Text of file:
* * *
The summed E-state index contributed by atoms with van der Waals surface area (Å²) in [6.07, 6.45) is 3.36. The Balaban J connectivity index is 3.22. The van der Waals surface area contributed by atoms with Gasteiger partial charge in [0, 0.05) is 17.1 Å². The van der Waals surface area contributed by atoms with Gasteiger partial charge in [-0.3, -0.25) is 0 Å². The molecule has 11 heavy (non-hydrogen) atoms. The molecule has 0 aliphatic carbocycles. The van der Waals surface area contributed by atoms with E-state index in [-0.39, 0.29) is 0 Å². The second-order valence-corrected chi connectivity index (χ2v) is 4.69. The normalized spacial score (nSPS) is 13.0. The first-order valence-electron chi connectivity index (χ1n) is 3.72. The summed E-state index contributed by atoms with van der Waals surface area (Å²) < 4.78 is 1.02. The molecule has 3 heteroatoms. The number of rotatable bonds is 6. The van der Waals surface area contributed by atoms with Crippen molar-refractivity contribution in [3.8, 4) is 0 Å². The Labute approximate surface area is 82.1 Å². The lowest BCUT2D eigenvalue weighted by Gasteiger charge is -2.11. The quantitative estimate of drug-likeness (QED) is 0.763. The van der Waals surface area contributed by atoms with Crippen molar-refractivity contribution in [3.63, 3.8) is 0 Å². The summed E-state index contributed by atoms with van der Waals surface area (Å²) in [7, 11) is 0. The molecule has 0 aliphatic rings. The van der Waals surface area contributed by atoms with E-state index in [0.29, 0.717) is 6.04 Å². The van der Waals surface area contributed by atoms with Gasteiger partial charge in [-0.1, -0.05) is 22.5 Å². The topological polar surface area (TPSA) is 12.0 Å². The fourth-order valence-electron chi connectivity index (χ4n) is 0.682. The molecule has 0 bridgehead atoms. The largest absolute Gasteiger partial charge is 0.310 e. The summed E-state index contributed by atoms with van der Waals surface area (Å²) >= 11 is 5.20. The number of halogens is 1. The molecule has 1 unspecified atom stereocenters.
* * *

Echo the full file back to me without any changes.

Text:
The summed E-state index contributed by atoms with van der Waals surface area (Å²) in [6.07, 6.45) is 3.36. The Balaban J connectivity index is 3.22. The van der Waals surface area contributed by atoms with Gasteiger partial charge in [0, 0.05) is 17.1 Å². The van der Waals surface area contributed by atoms with Gasteiger partial charge in [-0.3, -0.25) is 0 Å². The molecule has 11 heavy (non-hydrogen) atoms. The molecule has 0 aliphatic carbocycles. The van der Waals surface area contributed by atoms with E-state index in [-0.39, 0.29) is 0 Å². The second-order valence-corrected chi connectivity index (χ2v) is 4.69. The normalized spacial score (nSPS) is 13.0. The first-order valence-electron chi connectivity index (χ1n) is 3.72. The summed E-state index contributed by atoms with van der Waals surface area (Å²) < 4.78 is 1.02. The molecule has 3 heteroatoms. The number of rotatable bonds is 6. The van der Waals surface area contributed by atoms with Crippen molar-refractivity contribution in [3.8, 4) is 0 Å². The Labute approximate surface area is 82.1 Å². The lowest BCUT2D eigenvalue weighted by Gasteiger charge is -2.11. The quantitative estimate of drug-likeness (QED) is 0.763. The van der Waals surface area contributed by atoms with Crippen molar-refractivity contribution in [3.63, 3.8) is 0 Å². The summed E-state index contributed by atoms with van der Waals surface area (Å²) in [7, 11) is 0. The molecule has 0 aliphatic rings. The van der Waals surface area contributed by atoms with E-state index in [0.29, 0.717) is 6.04 Å². The van der Waals surface area contributed by atoms with Gasteiger partial charge in [-0.1, -0.05) is 22.5 Å². The topological polar surface area (TPSA) is 12.0 Å². The fourth-order valence-electron chi connectivity index (χ4n) is 0.682. The molecule has 0 bridgehead atoms. The largest absolute Gasteiger partial charge is 0.310 e. The summed E-state index contributed by atoms with van der Waals surface area (Å²) >= 11 is 5.20. The number of halogens is 1. The molecule has 1 unspecified atom stereocenters.